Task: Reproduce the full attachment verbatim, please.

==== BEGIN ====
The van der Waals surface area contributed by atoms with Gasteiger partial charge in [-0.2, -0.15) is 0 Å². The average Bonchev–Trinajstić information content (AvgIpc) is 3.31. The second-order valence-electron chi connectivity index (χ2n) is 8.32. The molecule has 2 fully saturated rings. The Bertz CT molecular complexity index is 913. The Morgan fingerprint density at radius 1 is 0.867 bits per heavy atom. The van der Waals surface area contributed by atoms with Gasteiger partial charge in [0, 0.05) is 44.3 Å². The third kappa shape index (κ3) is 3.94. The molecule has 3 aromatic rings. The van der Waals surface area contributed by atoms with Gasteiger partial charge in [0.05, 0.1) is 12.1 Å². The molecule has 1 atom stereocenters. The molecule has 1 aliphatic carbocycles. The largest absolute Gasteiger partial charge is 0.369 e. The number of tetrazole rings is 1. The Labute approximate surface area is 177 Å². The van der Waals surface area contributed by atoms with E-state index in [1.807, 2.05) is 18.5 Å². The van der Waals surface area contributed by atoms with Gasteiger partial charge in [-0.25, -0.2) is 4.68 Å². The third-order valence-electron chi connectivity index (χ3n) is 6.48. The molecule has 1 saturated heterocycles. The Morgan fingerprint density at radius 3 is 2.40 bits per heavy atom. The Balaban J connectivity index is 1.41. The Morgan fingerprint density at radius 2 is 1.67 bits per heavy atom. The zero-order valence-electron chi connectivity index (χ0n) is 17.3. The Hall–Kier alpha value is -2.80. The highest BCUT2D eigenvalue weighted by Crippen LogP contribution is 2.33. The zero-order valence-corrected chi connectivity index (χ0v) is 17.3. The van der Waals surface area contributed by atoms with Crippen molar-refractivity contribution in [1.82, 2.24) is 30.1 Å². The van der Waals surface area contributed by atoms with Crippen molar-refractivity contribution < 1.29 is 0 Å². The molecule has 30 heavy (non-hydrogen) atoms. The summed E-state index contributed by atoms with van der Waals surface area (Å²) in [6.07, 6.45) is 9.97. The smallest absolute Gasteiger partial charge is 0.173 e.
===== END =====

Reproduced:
The van der Waals surface area contributed by atoms with Gasteiger partial charge in [-0.2, -0.15) is 0 Å². The average Bonchev–Trinajstić information content (AvgIpc) is 3.31. The second-order valence-electron chi connectivity index (χ2n) is 8.32. The molecule has 2 fully saturated rings. The Bertz CT molecular complexity index is 913. The Morgan fingerprint density at radius 1 is 0.867 bits per heavy atom. The van der Waals surface area contributed by atoms with Gasteiger partial charge in [0, 0.05) is 44.3 Å². The third kappa shape index (κ3) is 3.94. The molecule has 3 aromatic rings. The van der Waals surface area contributed by atoms with Gasteiger partial charge in [0.05, 0.1) is 12.1 Å². The molecule has 1 atom stereocenters. The molecule has 1 aliphatic carbocycles. The largest absolute Gasteiger partial charge is 0.369 e. The number of tetrazole rings is 1. The Labute approximate surface area is 177 Å². The van der Waals surface area contributed by atoms with E-state index in [1.807, 2.05) is 18.5 Å². The van der Waals surface area contributed by atoms with Gasteiger partial charge in [-0.25, -0.2) is 4.68 Å². The third-order valence-electron chi connectivity index (χ3n) is 6.48. The molecule has 1 saturated heterocycles. The Morgan fingerprint density at radius 3 is 2.40 bits per heavy atom. The Balaban J connectivity index is 1.41. The Morgan fingerprint density at radius 2 is 1.67 bits per heavy atom. The zero-order valence-electron chi connectivity index (χ0n) is 17.3. The Hall–Kier alpha value is -2.80. The highest BCUT2D eigenvalue weighted by Crippen LogP contribution is 2.33. The zero-order valence-corrected chi connectivity index (χ0v) is 17.3. The van der Waals surface area contributed by atoms with Crippen molar-refractivity contribution in [1.82, 2.24) is 30.1 Å². The van der Waals surface area contributed by atoms with Crippen molar-refractivity contribution < 1.29 is 0 Å². The molecule has 30 heavy (non-hydrogen) atoms. The summed E-state index contributed by atoms with van der Waals surface area (Å²) in [6.07, 6.45) is 9.97. The smallest absolute Gasteiger partial charge is 0.173 e.